The Academy of Management Journal, 50 (2), 2007 – interesting articles
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[German title: The Academy of Management Journal, 50 (2), 2007 – interessante Artikel]

The Use of Knowledge for Technological Innovation within Diversified Firms  p. 308 – 326 
Douglas J. Miller, Michael J. Fern, Laura B. Cardinal

Abstract: We propose that searching for and transferring knowledge across divisions in a diversified firm can cultivate innovation. Using a sample of 211,636 patents from 1,644 companies during the period 1985-96, we find that the use of interdivisional knowledge positively affects the impact of an invention on subsequent technological developments. Furthermore, the positive effect of the use of interdivisional knowledge on the impact of an invention is stronger than the effect of using knowledge from within divisional boundaries or from outside firm boundaries. Our empirical findings have significant implications for the management of knowledge in diversified firms.

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Knowledge-Based Innovation: Emergence and Embedding of New Practice Areas in Management Consulting Firms  p. 406 – 428 
N. Anand, Heidi K. Gardner, Tim Morris

Abstract: How do innovative knowledge-based structures emerge and become embedded in organizations? We drew on theories of knowledge-intensive firms, communities of practice, and professional service firms to analyze multiple cases of new practice area creation in management consulting firms. Our qualitative analysis identified four critical generative elements: socialized agency, differentiated expertise, defensible turf, and organizational support. We demonstrate that these elements must be combined in specific pathways for knowledge-based innovative structures to emerge and embed. These pathways emerge from practitioner networks, markets for knowledgebased services, and professional firms’ hierarchies. Our findings have important implications for studying innovation in the knowledge-based economy.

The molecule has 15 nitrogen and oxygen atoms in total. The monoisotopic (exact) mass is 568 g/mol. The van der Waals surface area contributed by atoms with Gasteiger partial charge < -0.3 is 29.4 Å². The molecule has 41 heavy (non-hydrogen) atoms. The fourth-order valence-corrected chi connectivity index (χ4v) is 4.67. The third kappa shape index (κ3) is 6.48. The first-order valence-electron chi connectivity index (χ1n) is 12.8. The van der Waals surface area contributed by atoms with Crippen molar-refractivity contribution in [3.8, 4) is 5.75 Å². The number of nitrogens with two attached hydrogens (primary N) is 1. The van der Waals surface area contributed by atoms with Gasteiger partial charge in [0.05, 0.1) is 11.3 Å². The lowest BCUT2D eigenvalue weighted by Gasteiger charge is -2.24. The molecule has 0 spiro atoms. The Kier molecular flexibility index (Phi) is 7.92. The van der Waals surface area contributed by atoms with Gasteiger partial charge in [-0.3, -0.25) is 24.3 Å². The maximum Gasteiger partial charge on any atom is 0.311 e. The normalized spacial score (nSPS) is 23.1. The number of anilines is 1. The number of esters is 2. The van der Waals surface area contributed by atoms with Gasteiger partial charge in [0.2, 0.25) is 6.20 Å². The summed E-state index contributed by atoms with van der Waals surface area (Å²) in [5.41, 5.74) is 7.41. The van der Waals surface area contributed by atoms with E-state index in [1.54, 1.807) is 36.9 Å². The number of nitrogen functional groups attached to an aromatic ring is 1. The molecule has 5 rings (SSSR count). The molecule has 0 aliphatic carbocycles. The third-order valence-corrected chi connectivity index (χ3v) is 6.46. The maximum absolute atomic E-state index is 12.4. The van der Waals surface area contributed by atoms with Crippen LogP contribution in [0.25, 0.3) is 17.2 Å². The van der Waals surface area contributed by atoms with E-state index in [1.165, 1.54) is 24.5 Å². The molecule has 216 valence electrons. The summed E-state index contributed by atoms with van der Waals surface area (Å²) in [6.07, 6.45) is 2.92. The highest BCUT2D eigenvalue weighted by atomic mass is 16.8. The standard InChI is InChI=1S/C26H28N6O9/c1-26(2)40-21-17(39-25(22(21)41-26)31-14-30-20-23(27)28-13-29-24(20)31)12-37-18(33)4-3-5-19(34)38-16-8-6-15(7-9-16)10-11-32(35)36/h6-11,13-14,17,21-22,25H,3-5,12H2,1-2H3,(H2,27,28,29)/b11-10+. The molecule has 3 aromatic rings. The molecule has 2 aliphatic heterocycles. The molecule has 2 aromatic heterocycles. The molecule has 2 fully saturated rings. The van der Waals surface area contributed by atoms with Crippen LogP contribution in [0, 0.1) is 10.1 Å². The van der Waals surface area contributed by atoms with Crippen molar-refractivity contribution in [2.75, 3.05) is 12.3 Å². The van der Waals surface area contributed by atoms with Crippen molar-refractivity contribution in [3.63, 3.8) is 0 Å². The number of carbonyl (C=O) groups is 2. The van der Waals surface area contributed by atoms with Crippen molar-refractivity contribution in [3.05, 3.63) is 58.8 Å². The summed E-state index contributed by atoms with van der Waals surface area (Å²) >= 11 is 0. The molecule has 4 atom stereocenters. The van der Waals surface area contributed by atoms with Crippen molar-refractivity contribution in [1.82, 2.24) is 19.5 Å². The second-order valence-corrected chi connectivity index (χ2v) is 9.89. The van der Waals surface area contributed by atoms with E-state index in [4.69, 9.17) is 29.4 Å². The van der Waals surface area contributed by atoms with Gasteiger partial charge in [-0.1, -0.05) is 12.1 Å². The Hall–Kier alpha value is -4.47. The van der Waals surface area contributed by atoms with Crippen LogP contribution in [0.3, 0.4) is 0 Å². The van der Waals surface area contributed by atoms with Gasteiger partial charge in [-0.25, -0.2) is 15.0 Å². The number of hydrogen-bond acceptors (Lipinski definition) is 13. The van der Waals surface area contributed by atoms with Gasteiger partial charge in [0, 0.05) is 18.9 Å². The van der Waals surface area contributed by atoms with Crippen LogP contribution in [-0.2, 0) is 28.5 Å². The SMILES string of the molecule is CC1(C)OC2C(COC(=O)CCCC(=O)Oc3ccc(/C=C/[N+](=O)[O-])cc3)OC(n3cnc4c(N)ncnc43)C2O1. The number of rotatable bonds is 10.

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Death Hurts, But It Isn’t Fatal: The Postexit Diffusion of Knowledge Created by Innovative Companies  p. 446 – 467
Glenn Hoetker, Rajshree Agarwal

Abstract: There is little understanding of whether a firm’s innovative knowledge dies with it or if instead significant diffusion of knowledge occurs even after a firm exits an industry. Theoretical predictions about the differing effects of firm exit on private and public knowledge and implications for interfirm knowledge transfer are forwarded. We investigated main and moderating effects of a firm’s exit from the disk drive industry on knowledge diffusion to other firms, finding evidence that the ability to use a firm as a template plays a critical role in successfully replicating its knowledge. Absent this template, knowledge “stickiness” reduces knowledge diffusion.

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© 2007 Academy of Management. All rights reserved.


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